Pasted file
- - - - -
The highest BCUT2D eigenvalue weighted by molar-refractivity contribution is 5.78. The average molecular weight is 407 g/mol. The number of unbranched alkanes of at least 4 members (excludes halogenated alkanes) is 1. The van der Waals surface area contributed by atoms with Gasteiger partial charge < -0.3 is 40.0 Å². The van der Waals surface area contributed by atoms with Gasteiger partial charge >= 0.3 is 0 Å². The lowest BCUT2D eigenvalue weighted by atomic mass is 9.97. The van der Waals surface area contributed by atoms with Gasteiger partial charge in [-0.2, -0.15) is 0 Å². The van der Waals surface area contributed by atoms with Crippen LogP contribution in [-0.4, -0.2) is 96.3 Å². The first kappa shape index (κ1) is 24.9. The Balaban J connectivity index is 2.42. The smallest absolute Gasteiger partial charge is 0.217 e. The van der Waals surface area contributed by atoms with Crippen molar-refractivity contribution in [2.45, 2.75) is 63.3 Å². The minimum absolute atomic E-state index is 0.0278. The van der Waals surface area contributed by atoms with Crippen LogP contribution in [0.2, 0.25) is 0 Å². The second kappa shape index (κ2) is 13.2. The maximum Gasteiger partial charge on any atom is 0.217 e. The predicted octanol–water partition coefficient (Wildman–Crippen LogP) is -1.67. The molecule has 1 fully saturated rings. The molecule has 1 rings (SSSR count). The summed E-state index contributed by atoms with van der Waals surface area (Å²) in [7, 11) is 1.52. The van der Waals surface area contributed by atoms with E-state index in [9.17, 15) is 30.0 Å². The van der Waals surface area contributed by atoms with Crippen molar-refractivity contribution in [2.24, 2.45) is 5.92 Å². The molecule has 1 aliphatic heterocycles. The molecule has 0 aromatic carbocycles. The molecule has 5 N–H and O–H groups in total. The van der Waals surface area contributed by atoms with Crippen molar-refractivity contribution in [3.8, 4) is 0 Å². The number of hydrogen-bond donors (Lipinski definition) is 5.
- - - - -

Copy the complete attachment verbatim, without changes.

The highest BCUT2D eigenvalue weighted by molar-refractivity contribution is 5.78. The average molecular weight is 407 g/mol. The number of unbranched alkanes of at least 4 members (excludes halogenated alkanes) is 1. The van der Waals surface area contributed by atoms with Gasteiger partial charge < -0.3 is 40.0 Å². The van der Waals surface area contributed by atoms with Gasteiger partial charge >= 0.3 is 0 Å². The lowest BCUT2D eigenvalue weighted by atomic mass is 9.97. The van der Waals surface area contributed by atoms with Gasteiger partial charge in [-0.2, -0.15) is 0 Å². The van der Waals surface area contributed by atoms with Crippen LogP contribution in [-0.4, -0.2) is 96.3 Å². The first kappa shape index (κ1) is 24.9. The Balaban J connectivity index is 2.42. The smallest absolute Gasteiger partial charge is 0.217 e. The van der Waals surface area contributed by atoms with Crippen molar-refractivity contribution in [2.45, 2.75) is 63.3 Å². The minimum absolute atomic E-state index is 0.0278. The van der Waals surface area contributed by atoms with Crippen LogP contribution in [0.2, 0.25) is 0 Å². The second kappa shape index (κ2) is 13.2. The maximum Gasteiger partial charge on any atom is 0.217 e. The predicted octanol–water partition coefficient (Wildman–Crippen LogP) is -1.67. The molecule has 1 fully saturated rings. The molecule has 1 rings (SSSR count). The summed E-state index contributed by atoms with van der Waals surface area (Å²) in [7, 11) is 1.52. The van der Waals surface area contributed by atoms with E-state index in [9.17, 15) is 30.0 Å². The van der Waals surface area contributed by atoms with Crippen molar-refractivity contribution in [2.24, 2.45) is 5.92 Å². The molecule has 1 aliphatic heterocycles. The molecule has 0 aromatic carbocycles. The molecule has 5 N–H and O–H groups in total. The van der Waals surface area contributed by atoms with Crippen molar-refractivity contribution in [3.8, 4) is 0 Å². The number of hydrogen-bond donors (Lipinski definition) is 5.